This is another plant that I have spent many years trying to eradicate from my garden…without success so far…

Non-Clumping Bamboo (Phyllostachys aurea)

Bamboo in Maui
Bamboo in Maui

Ever since I saw this bamboo forest on Maui, I have loved the look (and sound) of bamboo.

It adds such a relaxing feel to the garden.

Many bamboo species are very invasive
Many bamboo species are very invasive

And then I saw the bamboo that had been planted along the railway tracks in South Carolina to act as a sound barrier…and has now taken over whole backyards.  It is incredibly difficult to remove or contain once it has become established.

Since bamboo is part of the grass family, it is literally like grass on steroids.  If you’ve ever tried to keep a running variety of grass (like Bermuda) out of your garden, you know how hard it is.  Then think of trying to do that if the grass were the size of a bamboo plant!

There are some clumping bamboo varieties that are not as invasive, so make sure you plant one of these if you want bamboo in your garden.

Pampas Grass (Cortaderia selloana)

Pampas Grass
Pampas Grass

Pampas Grass is another large perennial grass that looks beautiful and is very easy to grow.

It also grows very quickly into a large clump and will self seed freely.

And that’s where the problem starts. It can easily crowd out all other plants if you are not vigilant about keeping it in check.  Then if you try to dig it up, it has a massive root system that is very difficult to remove.

English Ivy (Hedera helix)

English Ivy by MurielBendel (Own work) [CC BY-SA 4.0], via Wikimedia Commons

English Ivy by MurielBendel (Own work) [CC BY-SA 4.0], via Wikimedia Commons

Like a lot of people, I used to love using English Ivy in my hanging baskets.  It always looks so nice trailing over the edge of the pot.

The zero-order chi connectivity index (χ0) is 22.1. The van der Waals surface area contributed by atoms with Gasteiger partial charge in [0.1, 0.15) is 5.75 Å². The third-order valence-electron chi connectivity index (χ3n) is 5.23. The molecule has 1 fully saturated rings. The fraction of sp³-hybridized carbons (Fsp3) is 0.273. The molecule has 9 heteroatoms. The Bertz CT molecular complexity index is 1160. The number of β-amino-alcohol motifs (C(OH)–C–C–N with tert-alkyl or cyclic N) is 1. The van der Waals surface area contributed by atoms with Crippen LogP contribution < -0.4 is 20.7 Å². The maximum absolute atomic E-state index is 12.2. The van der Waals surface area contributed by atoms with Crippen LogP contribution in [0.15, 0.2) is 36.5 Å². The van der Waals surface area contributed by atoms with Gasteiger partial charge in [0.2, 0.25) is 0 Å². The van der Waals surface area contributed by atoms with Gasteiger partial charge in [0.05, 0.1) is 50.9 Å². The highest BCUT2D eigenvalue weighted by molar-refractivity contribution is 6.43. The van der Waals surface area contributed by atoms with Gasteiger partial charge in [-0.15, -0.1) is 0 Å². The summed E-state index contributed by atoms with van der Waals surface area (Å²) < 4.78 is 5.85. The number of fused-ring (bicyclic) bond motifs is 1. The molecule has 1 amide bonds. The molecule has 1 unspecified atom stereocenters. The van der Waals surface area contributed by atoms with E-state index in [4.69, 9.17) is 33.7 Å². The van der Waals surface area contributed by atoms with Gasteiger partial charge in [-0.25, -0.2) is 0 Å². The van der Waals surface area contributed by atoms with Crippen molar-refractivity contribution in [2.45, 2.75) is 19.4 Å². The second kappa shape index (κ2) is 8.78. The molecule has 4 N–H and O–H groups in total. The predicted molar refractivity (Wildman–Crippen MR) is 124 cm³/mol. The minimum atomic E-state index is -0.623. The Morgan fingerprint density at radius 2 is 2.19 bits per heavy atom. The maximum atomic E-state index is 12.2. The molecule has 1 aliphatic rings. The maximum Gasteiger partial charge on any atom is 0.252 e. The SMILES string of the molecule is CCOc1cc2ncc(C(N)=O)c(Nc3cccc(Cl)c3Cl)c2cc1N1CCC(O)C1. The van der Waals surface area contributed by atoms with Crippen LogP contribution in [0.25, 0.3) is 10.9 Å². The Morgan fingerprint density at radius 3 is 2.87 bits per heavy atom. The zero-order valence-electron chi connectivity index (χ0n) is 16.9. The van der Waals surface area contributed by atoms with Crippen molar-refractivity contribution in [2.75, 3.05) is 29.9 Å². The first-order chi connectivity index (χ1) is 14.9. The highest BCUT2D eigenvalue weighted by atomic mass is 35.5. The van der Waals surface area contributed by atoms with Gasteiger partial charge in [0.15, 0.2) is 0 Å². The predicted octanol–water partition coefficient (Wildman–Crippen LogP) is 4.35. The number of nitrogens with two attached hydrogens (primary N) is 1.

But if even one little piece of it touches the ground, you will have more ivy than you know what to do with.

That’s also what makes it so hard to get rid of…you have to remove every little bit of it from the ground or it will grow back.

Carpet Bugleweed (Ajuga reptans)

Carpet Bugleweed (Ajuga reptans)

As the name suggests, Carpet Bugleweed (Ajuga reptans) is another ground cover that on the surface seems like a great addition to your garden.

Low growing, evergreen with purple-green leaves, and beautiful blue-purple flowers. And then it starts to spread and it’s impossible to pull out…the roots are in there, and like the ivy, any little piece left in the ground will grow.

Carpet Bugleweed without blooms

In fact, in my yard, it not only takes over the garden but will totally cover the sidewalk, too if I let it.

If you are looking for a more comprehensive list of invasive plants, try the Invasive Plant Atlas for North America. The site was developed by The University of Georgia – Center for Invasive Species and Ecosystem Health and the National Park Service, and is maintained by several university, state and federal extension programs.

invasive.org is another organization that maintains a database of all kinds of invasive organisms (not just plants) for North America.

Both sites provide maps with each plant listing that let you know where the plant is considered to be invasive.

Other Plants You Might Like Better

Do you have experience with any other types of invasive plants? Tell us in the section below.

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10 Beautiful Invasive Plants You Do Not Want In Your Garden

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329 Responses

  • Japanese barberry, campanula (creeping bellflower), tansy, knotweed, buckthorn, snow-on-the-mountain, and purple loosestrife all make my life difficult in northern Minnesota! I do gardening for a client who loves pink spirea, and now it has spread into her wild wooded areas.

      • I live in the Mpls-St Paul area and buckthorn is a huge problem here as well. Also have problems with Creeping Charley and Virginia Creeper. The latter has 5 leaves and will wrap around trees and can kill them. Very difficult to control. In this case, the “leaves of 5, let it thrive” motto does not apply!!